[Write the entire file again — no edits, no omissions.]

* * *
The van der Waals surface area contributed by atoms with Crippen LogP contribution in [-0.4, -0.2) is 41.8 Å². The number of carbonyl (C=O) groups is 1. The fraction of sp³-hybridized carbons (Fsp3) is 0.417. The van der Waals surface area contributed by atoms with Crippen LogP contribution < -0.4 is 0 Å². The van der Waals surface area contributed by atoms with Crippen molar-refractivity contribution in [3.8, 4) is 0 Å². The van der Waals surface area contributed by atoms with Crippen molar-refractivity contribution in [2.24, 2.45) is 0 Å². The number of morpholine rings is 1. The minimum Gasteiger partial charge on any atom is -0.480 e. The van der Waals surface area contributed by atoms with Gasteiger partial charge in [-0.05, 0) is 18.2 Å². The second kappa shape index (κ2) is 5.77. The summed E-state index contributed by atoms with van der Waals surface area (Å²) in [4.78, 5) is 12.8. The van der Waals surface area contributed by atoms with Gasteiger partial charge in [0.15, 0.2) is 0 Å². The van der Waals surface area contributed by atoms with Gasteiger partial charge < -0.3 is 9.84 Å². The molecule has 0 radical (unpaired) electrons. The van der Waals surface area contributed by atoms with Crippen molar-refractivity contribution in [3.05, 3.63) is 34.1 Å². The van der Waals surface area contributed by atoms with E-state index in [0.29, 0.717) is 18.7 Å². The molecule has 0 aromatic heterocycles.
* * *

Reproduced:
The van der Waals surface area contributed by atoms with Crippen LogP contribution in [-0.4, -0.2) is 41.8 Å². The number of carbonyl (C=O) groups is 1. The fraction of sp³-hybridized carbons (Fsp3) is 0.417. The van der Waals surface area contributed by atoms with Crippen LogP contribution < -0.4 is 0 Å². The van der Waals surface area contributed by atoms with Crippen molar-refractivity contribution in [3.8, 4) is 0 Å². The van der Waals surface area contributed by atoms with Crippen molar-refractivity contribution in [2.24, 2.45) is 0 Å². The number of morpholine rings is 1. The minimum Gasteiger partial charge on any atom is -0.480 e. The van der Waals surface area contributed by atoms with Gasteiger partial charge in [-0.05, 0) is 18.2 Å². The second kappa shape index (κ2) is 5.77. The summed E-state index contributed by atoms with van der Waals surface area (Å²) in [4.78, 5) is 12.8. The van der Waals surface area contributed by atoms with Gasteiger partial charge in [0.15, 0.2) is 0 Å². The van der Waals surface area contributed by atoms with Gasteiger partial charge < -0.3 is 9.84 Å². The molecule has 0 radical (unpaired) electrons. The van der Waals surface area contributed by atoms with Crippen molar-refractivity contribution in [3.05, 3.63) is 34.1 Å². The van der Waals surface area contributed by atoms with E-state index in [0.29, 0.717) is 18.7 Å². The molecule has 0 aromatic heterocycles.